On the day after the federal eviction moratorium expired, Lone Star Legal Aid received 1,358 applications for eviction assistance – a 36% increase from the number of applications received on the same day last year.

    Hurricane Hanna weakened to a tropical depression after making landfall as a hurricane along the Texas Gulf Coast on Saturday evening. It brought heavy rains and threats of flooding to parts of Texas already reeling from COVID-19. “Any hurricane is an enormous challenge,” said Governor Greg Abbott. “This challenge is complicated and made even more severe, seeing that it is sweeping through an area that is the most challenged area in the state for COVID-19.” 

    The Dallas Observer reports that renters in North Texas fear evictions now that the federal eviction moratorium has expired. 

    Housing advocates in Houston have urged Mayor Sylvester Turner to enact an eviction grace period, but he refuses to put the ordinance on the city council agenda. The potential grace period ordinance, drafted by the city-county Housing Stability Task Force, would significantly slow Texas’ speedy eviction process by giving tenants facing eviction more time to work with their landlords and pay their back rent. Mayor Turner has reported being more focused on advocating for rental relief in the next congressional COVID-19 relief package.

    Updated on August 4, 2020.

    The Wall Street Journal reported that Houston is expected to suffer significantly more evictions than most major cities. This is because Houston has stopped providing protections at the local level after Texas’ eviction moratorium expired in May. Tenant advocates and housing attorneys expect evictions could soon surpass historical averages. The rise in evictions coincides with surging coronavirus cases.

    The Texas Tribune examined how lack of access to federal assistance and fear of the legal system have prompted many undocumented immigrations to self-evict. While undocumented tenants have the same rights as anyone else during the eviction process, housing attorneys and immigration advocates say that they are often hesitant to exercise these rights.

    The Texas Homeless Network is urging Congress to intervene to prevent low-income renters from being evicted and forced into homelessness. Without emergency rental assistance and an extended and expanded eviction moratorium, the number of people experiencing homelessness in Texas will rise to an estimated 40,000.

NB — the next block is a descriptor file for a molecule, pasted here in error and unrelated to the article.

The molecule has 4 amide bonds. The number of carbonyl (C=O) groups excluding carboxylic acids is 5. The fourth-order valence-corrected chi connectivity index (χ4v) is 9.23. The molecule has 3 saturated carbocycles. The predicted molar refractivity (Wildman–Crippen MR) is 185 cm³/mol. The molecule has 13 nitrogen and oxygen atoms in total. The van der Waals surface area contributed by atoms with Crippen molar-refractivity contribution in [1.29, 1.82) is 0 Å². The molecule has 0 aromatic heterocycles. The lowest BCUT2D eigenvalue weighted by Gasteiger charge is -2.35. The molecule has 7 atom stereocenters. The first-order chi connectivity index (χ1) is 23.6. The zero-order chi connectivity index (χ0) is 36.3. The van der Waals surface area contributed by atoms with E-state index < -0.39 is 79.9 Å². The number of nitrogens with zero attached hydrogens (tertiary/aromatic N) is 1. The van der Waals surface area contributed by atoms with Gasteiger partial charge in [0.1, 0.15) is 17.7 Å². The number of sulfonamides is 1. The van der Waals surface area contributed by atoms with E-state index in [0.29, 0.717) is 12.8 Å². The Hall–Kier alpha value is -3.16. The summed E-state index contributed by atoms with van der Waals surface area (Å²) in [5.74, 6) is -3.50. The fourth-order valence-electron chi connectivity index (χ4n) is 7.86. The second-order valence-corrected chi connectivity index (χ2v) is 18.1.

The Houston Chronicle highlighted the story of a Houston family that was recently evicted alongside several of their neighbors in the apartment complex. 

    Updated on July 28, 2020.

    Evictions in Harris County continue to rise, with 2,300 eviction cases filed in Harris County just in the past month. Tenants facing eviction in the county have fewer protections than tenants in other cities across the country. 

    Updated on July 20, 2020.

    Megan Kimble, a senior editor of the Texas Observer, joined CBS News to discuss how landlords are filing hundreds of evictions in violation of the CARES Act.

    While there is significant concern about a rise in homelessness due to COVID-19, Reform Austin examines how organizations and service providers across Texas have worked to protect people experiencing homelessness amid the pandemic. “I think our homeless crisis response systems have done an amazing job of responding,” said Eric Samuels, CEO of the Texas Homeless Network, an NLIHC state partner.

    Harris County and the city of Houston launched on June 30 a $56 million initiative to address homelessness. The Community-wide COVID-19 Housing Program (CCHP) aims to find permanent housing for 5,000 people experiencing homelessness over the next two years to limit the spread of the virus. Houston dedicated $29 million and Harris County allocated $18 million to the initiative using federal funding allocated through the CARES Act. Learn more about the CCHP.

    Texas Housers, an NLIHC state partner, released a report that found that Texas rent relief programs are failing to target low-income residents, the population most susceptible to evictions and homelessness.

    The Texas Tribune reports that legal groups are expanding their services and establishing special hotlines to assist tenants who are beginning to receive eviction notices. Texas’ legal system is landlord-friendly, meaning that tenants impacted by COVID-19 will have little legal defense.

    Updated on July 7, 2020.

    Houston is now the largest city in the United States where evictions can resume. The Texas Supreme Court ordered that evictions and debt collection proceedings could resume on May 19, and the number of evictions is expected to skyrocket.

    Houston Mayor Sylvester Turner identified homeless shelters as a major hotspot for the coronavirus in his city, and Austin Mayor Steve Adler mentioned that the city plans to vote on acquiring another motel to house people experiencing homelessness during the pandemic.